Prerequisites for this course are one year of college chemistry and a general course in biology.  The one year of chemistry should include a course or segment in organic chemistry. 

Most students taking the course have graduated from college, are changing careers, and have had organic chemistry.  Being a traditional chemist, I would have required an organic course if it had not been for a group of students who did quite well in the course without it.  I was unaware that they had no organic chemistry until the day before they took their final and, to my surprise, they did as well as the rest of the class.  When asked, they said they had learned all the organic they needed from introductory chapters in the text and a medical dictionary.  They did have to work harder than the other students, because they were learning organic as they were learning biochemistry.  Also, these students were highly motivated.

Some students wish to accelerate their studies by taking organic and biochemistry concurrently.  If so, you should take the first third of the organic course before enrolling in biochemistry.  This should make Chapter 5, “Structures of the Major Compounds of the Body,” a walk in the park.  Chapter 5 is where we go over all the functional groups that you need to understand this course.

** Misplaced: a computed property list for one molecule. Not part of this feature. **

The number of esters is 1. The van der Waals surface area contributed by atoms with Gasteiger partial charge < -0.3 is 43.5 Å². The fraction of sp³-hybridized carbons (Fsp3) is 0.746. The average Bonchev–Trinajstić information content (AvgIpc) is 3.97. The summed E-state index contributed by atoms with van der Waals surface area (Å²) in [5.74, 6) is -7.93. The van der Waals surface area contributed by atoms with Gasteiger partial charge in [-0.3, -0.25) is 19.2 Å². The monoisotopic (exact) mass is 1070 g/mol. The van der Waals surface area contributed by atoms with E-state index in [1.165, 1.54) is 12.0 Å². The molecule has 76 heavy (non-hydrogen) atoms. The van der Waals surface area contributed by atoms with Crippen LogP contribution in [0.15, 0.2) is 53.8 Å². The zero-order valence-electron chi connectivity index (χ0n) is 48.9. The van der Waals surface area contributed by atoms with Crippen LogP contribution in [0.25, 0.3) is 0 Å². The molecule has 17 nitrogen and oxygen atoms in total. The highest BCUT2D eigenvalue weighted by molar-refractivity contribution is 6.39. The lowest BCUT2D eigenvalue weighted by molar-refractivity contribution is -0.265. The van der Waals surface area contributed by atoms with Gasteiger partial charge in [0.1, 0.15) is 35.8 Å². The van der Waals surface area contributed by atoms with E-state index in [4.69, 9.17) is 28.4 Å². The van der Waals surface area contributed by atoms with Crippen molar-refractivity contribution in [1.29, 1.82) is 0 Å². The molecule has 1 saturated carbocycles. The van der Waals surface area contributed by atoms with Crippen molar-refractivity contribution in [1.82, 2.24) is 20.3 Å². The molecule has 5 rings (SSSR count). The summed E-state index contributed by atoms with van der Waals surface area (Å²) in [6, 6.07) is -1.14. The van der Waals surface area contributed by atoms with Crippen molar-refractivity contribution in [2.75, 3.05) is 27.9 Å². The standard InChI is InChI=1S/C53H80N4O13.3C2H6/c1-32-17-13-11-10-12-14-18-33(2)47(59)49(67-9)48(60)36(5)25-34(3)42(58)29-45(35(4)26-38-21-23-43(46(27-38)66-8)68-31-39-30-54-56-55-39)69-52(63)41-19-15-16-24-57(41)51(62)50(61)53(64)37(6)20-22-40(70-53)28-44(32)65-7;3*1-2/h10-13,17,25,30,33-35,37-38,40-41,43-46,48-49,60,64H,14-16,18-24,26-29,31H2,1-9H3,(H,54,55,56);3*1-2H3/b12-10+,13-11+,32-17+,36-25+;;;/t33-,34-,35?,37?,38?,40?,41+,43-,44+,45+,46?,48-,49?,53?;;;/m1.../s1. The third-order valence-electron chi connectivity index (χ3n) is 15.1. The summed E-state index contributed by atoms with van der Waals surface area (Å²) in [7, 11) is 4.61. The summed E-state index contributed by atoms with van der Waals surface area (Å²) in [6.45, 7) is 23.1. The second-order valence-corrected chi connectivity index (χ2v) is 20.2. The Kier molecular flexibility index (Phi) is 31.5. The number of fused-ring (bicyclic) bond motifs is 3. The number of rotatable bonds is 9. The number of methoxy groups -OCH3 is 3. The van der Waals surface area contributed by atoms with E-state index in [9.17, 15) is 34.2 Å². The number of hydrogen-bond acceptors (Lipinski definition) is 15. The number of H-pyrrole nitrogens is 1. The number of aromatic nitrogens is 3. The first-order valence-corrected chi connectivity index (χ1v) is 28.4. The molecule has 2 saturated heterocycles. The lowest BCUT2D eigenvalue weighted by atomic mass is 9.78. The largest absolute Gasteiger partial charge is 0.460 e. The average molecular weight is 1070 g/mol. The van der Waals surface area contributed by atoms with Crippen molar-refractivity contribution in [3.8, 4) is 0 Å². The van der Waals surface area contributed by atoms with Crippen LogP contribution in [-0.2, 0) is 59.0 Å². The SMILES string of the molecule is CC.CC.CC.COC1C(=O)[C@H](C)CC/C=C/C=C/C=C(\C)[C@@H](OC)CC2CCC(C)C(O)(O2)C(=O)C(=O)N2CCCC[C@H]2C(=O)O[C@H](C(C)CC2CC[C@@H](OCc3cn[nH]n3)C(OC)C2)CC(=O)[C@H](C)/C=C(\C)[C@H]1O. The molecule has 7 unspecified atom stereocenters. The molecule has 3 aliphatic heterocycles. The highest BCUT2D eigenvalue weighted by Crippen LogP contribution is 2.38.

If you have taken a general chemistry course that contains organic and you want to know if the course is adequate, please call or email me at 919-240-5017 or to discuss your special case.

We always suggest that you contact the programs you are contemplating to make sure that they will accept this course.

This is not an easy course. The average student studies at least two hours per day, five days per week for at least 13 weeks. The major reason students drop this course is that they do not budget time for study. Keep in mind that the more biology and chemistry you have had, the easier this course will be. 

Again, if you have any questions or problems, email me at

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